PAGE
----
Oak meaning

ōk
The wood of an oak.
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Any of various trees or shrubs having wood or a leaf shape similar to that of certain oaks.
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Any of various plants with oaklike leaves.
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A wreath of oak leaves.
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Woodwork, furniture, etc. made of oak.
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Of oak; oaken.
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(countable) A tree of the genus Quercus.
  • 1912, Zane Grey, Riders of the Purple Sage, Chapter 8.
    Instead there were the white of aspens, streaks of branch and slender trunk glistening from the green of leaves, and the darker green of oaks [...].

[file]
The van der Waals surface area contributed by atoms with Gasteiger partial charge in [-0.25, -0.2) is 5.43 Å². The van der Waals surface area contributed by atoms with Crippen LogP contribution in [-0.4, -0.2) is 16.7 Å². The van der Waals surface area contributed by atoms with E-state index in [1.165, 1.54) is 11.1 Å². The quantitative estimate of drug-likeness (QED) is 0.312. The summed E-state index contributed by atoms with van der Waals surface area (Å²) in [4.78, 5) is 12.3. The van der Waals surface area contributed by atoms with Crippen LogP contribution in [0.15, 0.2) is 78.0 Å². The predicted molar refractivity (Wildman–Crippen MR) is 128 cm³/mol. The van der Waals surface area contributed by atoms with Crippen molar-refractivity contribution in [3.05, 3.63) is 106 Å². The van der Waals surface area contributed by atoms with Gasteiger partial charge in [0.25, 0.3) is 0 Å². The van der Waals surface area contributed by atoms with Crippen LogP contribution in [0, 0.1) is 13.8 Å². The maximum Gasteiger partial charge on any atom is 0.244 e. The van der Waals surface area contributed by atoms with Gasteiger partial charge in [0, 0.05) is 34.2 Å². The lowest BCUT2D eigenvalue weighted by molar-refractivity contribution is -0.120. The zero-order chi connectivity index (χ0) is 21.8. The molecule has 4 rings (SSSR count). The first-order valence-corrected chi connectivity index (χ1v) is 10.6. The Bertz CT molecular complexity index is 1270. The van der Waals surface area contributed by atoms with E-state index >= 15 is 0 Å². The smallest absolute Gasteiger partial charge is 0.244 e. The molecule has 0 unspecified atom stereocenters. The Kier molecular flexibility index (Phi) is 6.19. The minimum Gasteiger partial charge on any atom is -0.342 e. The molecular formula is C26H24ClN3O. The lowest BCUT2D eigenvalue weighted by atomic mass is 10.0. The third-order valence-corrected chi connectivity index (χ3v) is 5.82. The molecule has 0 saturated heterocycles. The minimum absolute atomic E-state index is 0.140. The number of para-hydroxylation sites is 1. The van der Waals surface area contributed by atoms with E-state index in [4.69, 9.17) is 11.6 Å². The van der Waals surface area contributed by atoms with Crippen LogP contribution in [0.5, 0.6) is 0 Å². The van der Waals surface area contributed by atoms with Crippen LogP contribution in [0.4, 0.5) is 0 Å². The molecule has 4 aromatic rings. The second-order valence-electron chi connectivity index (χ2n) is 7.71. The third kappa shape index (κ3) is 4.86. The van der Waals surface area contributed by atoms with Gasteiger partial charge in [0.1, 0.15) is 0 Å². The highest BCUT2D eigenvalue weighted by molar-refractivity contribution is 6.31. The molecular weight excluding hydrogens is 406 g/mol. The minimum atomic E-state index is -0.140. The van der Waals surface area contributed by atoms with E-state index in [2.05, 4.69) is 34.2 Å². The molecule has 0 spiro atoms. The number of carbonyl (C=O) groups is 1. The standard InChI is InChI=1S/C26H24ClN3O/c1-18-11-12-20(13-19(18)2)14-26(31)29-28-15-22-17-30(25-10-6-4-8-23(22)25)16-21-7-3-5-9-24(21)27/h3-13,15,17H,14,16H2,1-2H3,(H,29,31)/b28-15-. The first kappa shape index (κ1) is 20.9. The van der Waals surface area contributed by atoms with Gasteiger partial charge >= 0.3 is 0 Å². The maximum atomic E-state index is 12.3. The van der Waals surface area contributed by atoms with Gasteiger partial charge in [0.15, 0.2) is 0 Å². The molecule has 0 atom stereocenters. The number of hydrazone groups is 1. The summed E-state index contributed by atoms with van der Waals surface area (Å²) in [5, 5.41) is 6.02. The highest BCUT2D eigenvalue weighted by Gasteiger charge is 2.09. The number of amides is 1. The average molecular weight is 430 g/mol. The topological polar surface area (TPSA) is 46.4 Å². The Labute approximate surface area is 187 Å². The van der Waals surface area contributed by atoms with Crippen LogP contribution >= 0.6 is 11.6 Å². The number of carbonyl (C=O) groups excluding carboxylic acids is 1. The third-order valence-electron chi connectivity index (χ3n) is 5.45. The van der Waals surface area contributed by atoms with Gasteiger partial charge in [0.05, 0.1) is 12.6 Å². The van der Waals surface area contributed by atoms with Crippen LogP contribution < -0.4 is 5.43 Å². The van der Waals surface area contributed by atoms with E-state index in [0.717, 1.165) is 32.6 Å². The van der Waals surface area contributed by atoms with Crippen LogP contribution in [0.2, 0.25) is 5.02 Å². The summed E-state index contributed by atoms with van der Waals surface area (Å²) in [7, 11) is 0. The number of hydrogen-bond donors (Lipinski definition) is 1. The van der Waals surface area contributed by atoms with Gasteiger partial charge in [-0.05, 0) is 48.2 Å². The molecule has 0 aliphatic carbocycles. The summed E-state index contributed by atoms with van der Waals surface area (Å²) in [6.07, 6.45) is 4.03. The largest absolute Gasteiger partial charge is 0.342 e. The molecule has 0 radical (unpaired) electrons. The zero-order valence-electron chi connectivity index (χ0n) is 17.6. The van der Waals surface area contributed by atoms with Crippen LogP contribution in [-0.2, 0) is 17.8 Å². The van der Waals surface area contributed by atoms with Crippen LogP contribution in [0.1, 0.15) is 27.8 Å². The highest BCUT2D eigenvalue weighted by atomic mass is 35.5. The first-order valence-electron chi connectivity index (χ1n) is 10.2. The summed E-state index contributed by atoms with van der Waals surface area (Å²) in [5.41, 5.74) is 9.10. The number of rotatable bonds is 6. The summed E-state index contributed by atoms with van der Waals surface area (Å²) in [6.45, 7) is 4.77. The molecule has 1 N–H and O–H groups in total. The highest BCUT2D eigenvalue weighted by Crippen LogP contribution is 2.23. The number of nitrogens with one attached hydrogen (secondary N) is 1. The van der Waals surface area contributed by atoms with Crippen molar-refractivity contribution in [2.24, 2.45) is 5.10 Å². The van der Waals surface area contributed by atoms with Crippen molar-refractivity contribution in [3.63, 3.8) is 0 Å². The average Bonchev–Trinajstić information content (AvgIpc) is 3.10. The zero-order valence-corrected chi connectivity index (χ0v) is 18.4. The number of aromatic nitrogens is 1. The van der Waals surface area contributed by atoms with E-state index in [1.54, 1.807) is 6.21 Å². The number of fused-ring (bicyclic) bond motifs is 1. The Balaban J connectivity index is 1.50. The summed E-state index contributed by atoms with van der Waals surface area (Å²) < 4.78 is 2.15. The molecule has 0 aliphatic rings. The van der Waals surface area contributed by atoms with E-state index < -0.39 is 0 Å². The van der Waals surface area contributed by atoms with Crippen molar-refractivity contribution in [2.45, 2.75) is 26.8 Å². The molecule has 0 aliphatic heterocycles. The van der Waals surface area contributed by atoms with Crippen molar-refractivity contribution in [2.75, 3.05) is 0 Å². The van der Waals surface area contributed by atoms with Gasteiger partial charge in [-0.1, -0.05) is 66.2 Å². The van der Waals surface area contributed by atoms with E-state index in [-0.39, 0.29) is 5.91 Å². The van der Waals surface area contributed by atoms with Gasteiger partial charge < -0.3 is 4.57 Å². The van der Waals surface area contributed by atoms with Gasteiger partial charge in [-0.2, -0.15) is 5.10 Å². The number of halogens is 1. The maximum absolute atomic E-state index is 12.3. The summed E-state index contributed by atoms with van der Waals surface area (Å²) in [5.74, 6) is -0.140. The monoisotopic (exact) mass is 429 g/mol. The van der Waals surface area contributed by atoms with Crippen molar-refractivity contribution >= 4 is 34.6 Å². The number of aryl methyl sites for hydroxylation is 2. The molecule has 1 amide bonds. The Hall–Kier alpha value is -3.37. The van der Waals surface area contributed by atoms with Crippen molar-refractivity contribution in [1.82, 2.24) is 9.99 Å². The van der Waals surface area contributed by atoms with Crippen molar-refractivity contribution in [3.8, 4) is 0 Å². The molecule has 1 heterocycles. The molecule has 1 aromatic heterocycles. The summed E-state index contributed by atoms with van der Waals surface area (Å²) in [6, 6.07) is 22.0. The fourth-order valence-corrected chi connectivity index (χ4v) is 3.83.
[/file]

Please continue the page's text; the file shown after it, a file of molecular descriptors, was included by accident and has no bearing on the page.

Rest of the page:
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(uncountable) The wood of the oak.
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A rich brown colour, like that of oak wood.

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(colour) Of a rich brown colour, like that of oak wood.
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Made of oak wood or timber.

An oak table, oak beam, etc.

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Consisting of oak trees.

An oak wood, oak forest, etc.

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Initialism of of a kind.

In poker, 3 OAK beats two pair.

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Any of various brown shades resembling the wood of an oak in color.
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Any of a genus (Quercus) of large hardwood trees and bushes of the beech family, bearing acorns.
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Origin of oak

  • Middle English ok from Old English āc
    From American Heritage Dictionary of the English Language, 5th Edition
  • From Middle English ook, from Old English āc, from Proto-Germanic *aiks (compare Scots aik, West Frisian iik, Dutch eik, German Eiche, Danish eg), from Proto-Indo-European *eiḱ or *eiǵ- (compare Latin aesculus (“Durmast oak"), Lithuanian ąžuolas (“oak"), Albanian enjë (“juniper, yew"), Ancient Greek αἰγίλωψ (aigilōps, “Turkey oak"))
    From Wiktionary